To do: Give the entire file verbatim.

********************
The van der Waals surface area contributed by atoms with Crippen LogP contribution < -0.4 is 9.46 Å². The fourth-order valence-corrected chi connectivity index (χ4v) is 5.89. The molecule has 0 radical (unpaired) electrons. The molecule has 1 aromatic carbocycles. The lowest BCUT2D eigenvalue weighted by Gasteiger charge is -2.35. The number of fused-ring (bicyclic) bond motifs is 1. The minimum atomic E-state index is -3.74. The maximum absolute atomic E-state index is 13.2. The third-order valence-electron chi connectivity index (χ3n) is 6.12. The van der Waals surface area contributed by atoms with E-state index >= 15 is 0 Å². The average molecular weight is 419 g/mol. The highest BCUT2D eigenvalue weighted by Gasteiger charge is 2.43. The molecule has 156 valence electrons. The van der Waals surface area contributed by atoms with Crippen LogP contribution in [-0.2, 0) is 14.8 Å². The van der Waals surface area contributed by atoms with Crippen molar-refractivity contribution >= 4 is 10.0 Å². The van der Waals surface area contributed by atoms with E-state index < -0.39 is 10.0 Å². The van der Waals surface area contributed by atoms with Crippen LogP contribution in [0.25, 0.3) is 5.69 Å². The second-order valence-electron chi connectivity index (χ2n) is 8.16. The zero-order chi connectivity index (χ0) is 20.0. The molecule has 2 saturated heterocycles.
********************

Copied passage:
The van der Waals surface area contributed by atoms with Crippen LogP contribution < -0.4 is 9.46 Å². The fourth-order valence-corrected chi connectivity index (χ4v) is 5.89. The molecule has 0 radical (unpaired) electrons. The molecule has 1 aromatic carbocycles. The lowest BCUT2D eigenvalue weighted by Gasteiger charge is -2.35. The number of fused-ring (bicyclic) bond motifs is 1. The minimum atomic E-state index is -3.74. The maximum absolute atomic E-state index is 13.2. The third-order valence-electron chi connectivity index (χ3n) is 6.12. The van der Waals surface area contributed by atoms with E-state index >= 15 is 0 Å². The average molecular weight is 419 g/mol. The highest BCUT2D eigenvalue weighted by Gasteiger charge is 2.43. The molecule has 156 valence electrons. The van der Waals surface area contributed by atoms with Crippen LogP contribution in [-0.2, 0) is 14.8 Å². The van der Waals surface area contributed by atoms with Crippen molar-refractivity contribution >= 4 is 10.0 Å². The van der Waals surface area contributed by atoms with E-state index < -0.39 is 10.0 Å². The van der Waals surface area contributed by atoms with Crippen LogP contribution in [0.25, 0.3) is 5.69 Å². The second-order valence-electron chi connectivity index (χ2n) is 8.16. The zero-order chi connectivity index (χ0) is 20.0. The molecule has 2 saturated heterocycles.